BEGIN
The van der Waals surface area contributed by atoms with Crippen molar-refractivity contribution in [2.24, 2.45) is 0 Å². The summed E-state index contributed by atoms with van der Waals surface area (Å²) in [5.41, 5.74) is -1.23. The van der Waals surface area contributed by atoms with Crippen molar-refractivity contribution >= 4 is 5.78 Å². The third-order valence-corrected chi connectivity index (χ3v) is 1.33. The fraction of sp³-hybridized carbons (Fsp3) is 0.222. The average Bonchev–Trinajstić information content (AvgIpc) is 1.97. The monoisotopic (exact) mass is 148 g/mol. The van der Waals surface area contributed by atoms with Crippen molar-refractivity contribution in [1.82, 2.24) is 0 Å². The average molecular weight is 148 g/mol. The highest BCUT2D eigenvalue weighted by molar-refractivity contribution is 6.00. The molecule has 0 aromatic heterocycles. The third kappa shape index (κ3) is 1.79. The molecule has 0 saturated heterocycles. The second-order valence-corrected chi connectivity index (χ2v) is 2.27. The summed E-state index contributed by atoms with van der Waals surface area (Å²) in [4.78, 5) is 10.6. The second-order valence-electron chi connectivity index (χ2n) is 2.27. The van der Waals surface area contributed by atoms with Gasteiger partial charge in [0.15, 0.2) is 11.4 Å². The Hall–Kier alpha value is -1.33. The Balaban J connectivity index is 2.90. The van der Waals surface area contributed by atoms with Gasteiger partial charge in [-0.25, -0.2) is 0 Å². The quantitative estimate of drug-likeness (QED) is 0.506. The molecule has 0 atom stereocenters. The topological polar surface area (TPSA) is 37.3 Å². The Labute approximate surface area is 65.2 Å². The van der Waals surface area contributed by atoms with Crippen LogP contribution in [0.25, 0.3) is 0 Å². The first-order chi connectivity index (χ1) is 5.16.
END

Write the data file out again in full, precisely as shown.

The van der Waals surface area contributed by atoms with Crippen molar-refractivity contribution in [2.24, 2.45) is 0 Å². The summed E-state index contributed by atoms with van der Waals surface area (Å²) in [5.41, 5.74) is -1.23. The van der Waals surface area contributed by atoms with Crippen molar-refractivity contribution >= 4 is 5.78 Å². The third-order valence-corrected chi connectivity index (χ3v) is 1.33. The fraction of sp³-hybridized carbons (Fsp3) is 0.222. The average Bonchev–Trinajstić information content (AvgIpc) is 1.97. The monoisotopic (exact) mass is 148 g/mol. The van der Waals surface area contributed by atoms with Crippen molar-refractivity contribution in [1.82, 2.24) is 0 Å². The average molecular weight is 148 g/mol. The highest BCUT2D eigenvalue weighted by molar-refractivity contribution is 6.00. The molecule has 0 aromatic heterocycles. The third kappa shape index (κ3) is 1.79. The molecule has 0 saturated heterocycles. The second-order valence-corrected chi connectivity index (χ2v) is 2.27. The summed E-state index contributed by atoms with van der Waals surface area (Å²) in [4.78, 5) is 10.6. The second-order valence-electron chi connectivity index (χ2n) is 2.27. The van der Waals surface area contributed by atoms with Gasteiger partial charge in [0.15, 0.2) is 11.4 Å². The Hall–Kier alpha value is -1.33. The Balaban J connectivity index is 2.90. The van der Waals surface area contributed by atoms with Gasteiger partial charge in [-0.25, -0.2) is 0 Å². The quantitative estimate of drug-likeness (QED) is 0.506. The molecule has 0 atom stereocenters. The topological polar surface area (TPSA) is 37.3 Å². The Labute approximate surface area is 65.2 Å². The van der Waals surface area contributed by atoms with Crippen LogP contribution in [0.25, 0.3) is 0 Å². The first-order chi connectivity index (χ1) is 5.16.